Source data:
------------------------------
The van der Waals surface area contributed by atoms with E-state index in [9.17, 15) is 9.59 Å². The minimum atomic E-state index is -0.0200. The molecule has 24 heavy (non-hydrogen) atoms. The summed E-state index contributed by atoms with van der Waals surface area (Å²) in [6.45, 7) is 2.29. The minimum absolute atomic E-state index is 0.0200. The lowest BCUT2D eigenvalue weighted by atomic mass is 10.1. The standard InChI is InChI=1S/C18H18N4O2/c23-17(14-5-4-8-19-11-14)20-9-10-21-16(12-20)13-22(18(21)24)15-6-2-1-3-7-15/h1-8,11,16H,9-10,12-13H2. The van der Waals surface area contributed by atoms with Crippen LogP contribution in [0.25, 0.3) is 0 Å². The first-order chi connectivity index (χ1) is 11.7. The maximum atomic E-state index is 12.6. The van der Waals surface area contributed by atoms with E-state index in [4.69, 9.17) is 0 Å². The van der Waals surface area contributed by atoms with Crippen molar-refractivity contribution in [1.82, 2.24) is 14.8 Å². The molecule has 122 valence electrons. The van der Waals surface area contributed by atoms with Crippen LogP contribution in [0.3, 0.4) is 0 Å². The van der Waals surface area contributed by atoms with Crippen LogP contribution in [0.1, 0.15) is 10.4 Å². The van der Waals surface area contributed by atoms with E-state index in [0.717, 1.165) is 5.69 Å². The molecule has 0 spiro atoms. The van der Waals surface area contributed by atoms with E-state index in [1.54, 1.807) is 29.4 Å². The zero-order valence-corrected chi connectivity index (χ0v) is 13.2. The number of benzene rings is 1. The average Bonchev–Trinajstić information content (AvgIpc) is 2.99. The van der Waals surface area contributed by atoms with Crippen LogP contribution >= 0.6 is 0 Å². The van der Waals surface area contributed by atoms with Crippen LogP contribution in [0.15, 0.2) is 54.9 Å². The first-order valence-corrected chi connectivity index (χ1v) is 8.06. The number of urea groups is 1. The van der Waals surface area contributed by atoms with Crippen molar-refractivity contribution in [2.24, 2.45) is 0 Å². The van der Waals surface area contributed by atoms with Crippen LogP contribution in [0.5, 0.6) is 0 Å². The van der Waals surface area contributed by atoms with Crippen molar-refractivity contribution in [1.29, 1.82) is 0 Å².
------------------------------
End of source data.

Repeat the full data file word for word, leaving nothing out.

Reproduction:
The van der Waals surface area contributed by atoms with E-state index in [9.17, 15) is 9.59 Å². The minimum atomic E-state index is -0.0200. The molecule has 24 heavy (non-hydrogen) atoms. The summed E-state index contributed by atoms with van der Waals surface area (Å²) in [6.45, 7) is 2.29. The minimum absolute atomic E-state index is 0.0200. The lowest BCUT2D eigenvalue weighted by atomic mass is 10.1. The standard InChI is InChI=1S/C18H18N4O2/c23-17(14-5-4-8-19-11-14)20-9-10-21-16(12-20)13-22(18(21)24)15-6-2-1-3-7-15/h1-8,11,16H,9-10,12-13H2. The van der Waals surface area contributed by atoms with Crippen LogP contribution in [0.25, 0.3) is 0 Å². The first-order chi connectivity index (χ1) is 11.7. The maximum atomic E-state index is 12.6. The van der Waals surface area contributed by atoms with E-state index in [4.69, 9.17) is 0 Å². The van der Waals surface area contributed by atoms with Crippen molar-refractivity contribution in [1.82, 2.24) is 14.8 Å². The molecule has 122 valence electrons. The van der Waals surface area contributed by atoms with Crippen LogP contribution in [0.3, 0.4) is 0 Å². The van der Waals surface area contributed by atoms with Crippen LogP contribution in [0.1, 0.15) is 10.4 Å². The van der Waals surface area contributed by atoms with E-state index in [0.717, 1.165) is 5.69 Å². The molecule has 0 spiro atoms. The van der Waals surface area contributed by atoms with E-state index in [1.54, 1.807) is 29.4 Å². The zero-order valence-corrected chi connectivity index (χ0v) is 13.2. The number of benzene rings is 1. The average Bonchev–Trinajstić information content (AvgIpc) is 2.99. The van der Waals surface area contributed by atoms with Crippen LogP contribution >= 0.6 is 0 Å². The van der Waals surface area contributed by atoms with Crippen LogP contribution in [0.15, 0.2) is 54.9 Å². The first-order valence-corrected chi connectivity index (χ1v) is 8.06. The number of urea groups is 1. The van der Waals surface area contributed by atoms with Crippen molar-refractivity contribution in [2.24, 2.45) is 0 Å². The van der Waals surface area contributed by atoms with Crippen LogP contribution in [0.5, 0.6) is 0 Å². The van der Waals surface area contributed by atoms with Crippen molar-refractivity contribution in [1.29, 1.82) is 0 Å².